EGG ON TOP MEALS: Polenta with Fried Capers, Red Pepper, and an Egg; Grits with Old Bay Frizzled Shallots and a Fried Egg; “Eggs in Pipérade” Pizzas with Crispy Prosciutto; Baked Eggs with Tomatoes & Smoky Potatoes; Ginger-Scallion Noodles
There is perhaps nothing I like better than finding leftover quinoa in a Tupperware in the fridge. And if there’s a night when I’ve gone out to dinner with friends while Alex stays home, it’s not unlikely that the next day I will get to feast on the remains of his dinner–unless he’s made himself a pot of quinoa and eaten the whole damn thing.
Some of the most fantastic leftover-based lunches start with that container of cold quinoa. I’ve used it like fried rice, eaten it simply with olive oil, parmesan, and thyme, and recently created a combination so good I can’t believe I’d overlooked it up til now: sautéed mushrooms and quinoa.
Mushrooms have long been paired with grainy carbs. I think of them most of all in kasha, which is one of my least favorite dishes (but then again, mushrooms and I have a long and not always happy history, so you have to take the good with the bad). The point is, their earthiness can complement a grain’s innate earthiness, and when you combine them with the right flavorings and some wilted onions, you’ve got a perfect wintry culinary match.
Since Alex hadn’t left me all that much quinoa, I topped my bowl with an olive oil fried egg. If you’ve got more quinoa to work with or you’ll be on the go, the quinoa and mushrooms are great on their own or with any of the protein-filled toppings suggested below.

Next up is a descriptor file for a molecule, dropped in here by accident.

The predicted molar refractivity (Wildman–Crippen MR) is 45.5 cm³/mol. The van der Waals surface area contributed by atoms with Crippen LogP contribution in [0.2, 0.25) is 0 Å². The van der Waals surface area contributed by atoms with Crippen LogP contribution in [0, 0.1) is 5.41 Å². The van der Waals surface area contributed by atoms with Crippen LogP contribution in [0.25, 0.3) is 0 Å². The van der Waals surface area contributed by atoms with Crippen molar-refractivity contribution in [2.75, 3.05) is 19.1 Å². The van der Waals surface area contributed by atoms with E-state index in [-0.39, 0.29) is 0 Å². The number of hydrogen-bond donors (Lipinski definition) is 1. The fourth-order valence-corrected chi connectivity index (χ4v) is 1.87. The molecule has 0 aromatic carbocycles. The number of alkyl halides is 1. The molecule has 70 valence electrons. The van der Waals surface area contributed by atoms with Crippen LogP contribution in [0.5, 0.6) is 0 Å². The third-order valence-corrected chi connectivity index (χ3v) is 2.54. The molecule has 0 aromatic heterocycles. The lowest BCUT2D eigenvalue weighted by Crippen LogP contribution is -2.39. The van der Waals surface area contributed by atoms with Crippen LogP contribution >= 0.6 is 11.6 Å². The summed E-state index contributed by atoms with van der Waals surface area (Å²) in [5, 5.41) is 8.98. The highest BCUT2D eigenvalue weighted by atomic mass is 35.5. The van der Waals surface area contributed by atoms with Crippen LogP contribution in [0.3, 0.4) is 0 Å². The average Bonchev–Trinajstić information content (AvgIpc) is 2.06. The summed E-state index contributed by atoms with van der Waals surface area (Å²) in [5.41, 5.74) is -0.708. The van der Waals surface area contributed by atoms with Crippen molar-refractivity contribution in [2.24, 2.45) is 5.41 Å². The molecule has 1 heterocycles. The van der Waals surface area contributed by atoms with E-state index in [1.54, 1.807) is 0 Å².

From my kitchen, where it’s the year after the year of quinoa (according to an SKC writer, Alex), to yours,
Cara, THE QUARTER-LIFE COOK
Thyme Mushroom-Quinoa Sauté
Since this makes a great packable lunch, you can obviously just make the quinoa without the fried egg. Though the grain itself is high in protein, to make the dish an even more filling lunch, try adding a handful of toasted walnuts or a sliced, hard-boiled egg. Cubed grilled chicken is a good option too.
1 tablespoon olive oil
1/2 small onion, cut into half moons (or 3 scallions, sliced)
6 white mushrooms, wiped clean and sliced
1/4 teaspoon thyme
1 clove garlic, minced
1/2 cup cooked quinoa
2 tablespoons grated parmesan
Olive Oil Fried Egg
Heat the oil in a small frying pan over medium-high heat. Add the onion and cook, stirring almost constantly, until translucent, 2 minutes. Add the mushrooms and a pinch of salt and cook another 3-4 minutes, stirring constantly, until the mushrooms are golden and have given up some of their liquid. Add another pinch of salt, the thyme, and the garlic. Cook another minute, then add the quinoa and cook as if stir-frying to combine all the ingredients together. Turn off the heat, add the parmesean, and give it a good mix. Transfer the sauté to a bowl.
Quickly fry an egg in very hot olive oil as directed here, load it on top, and serve.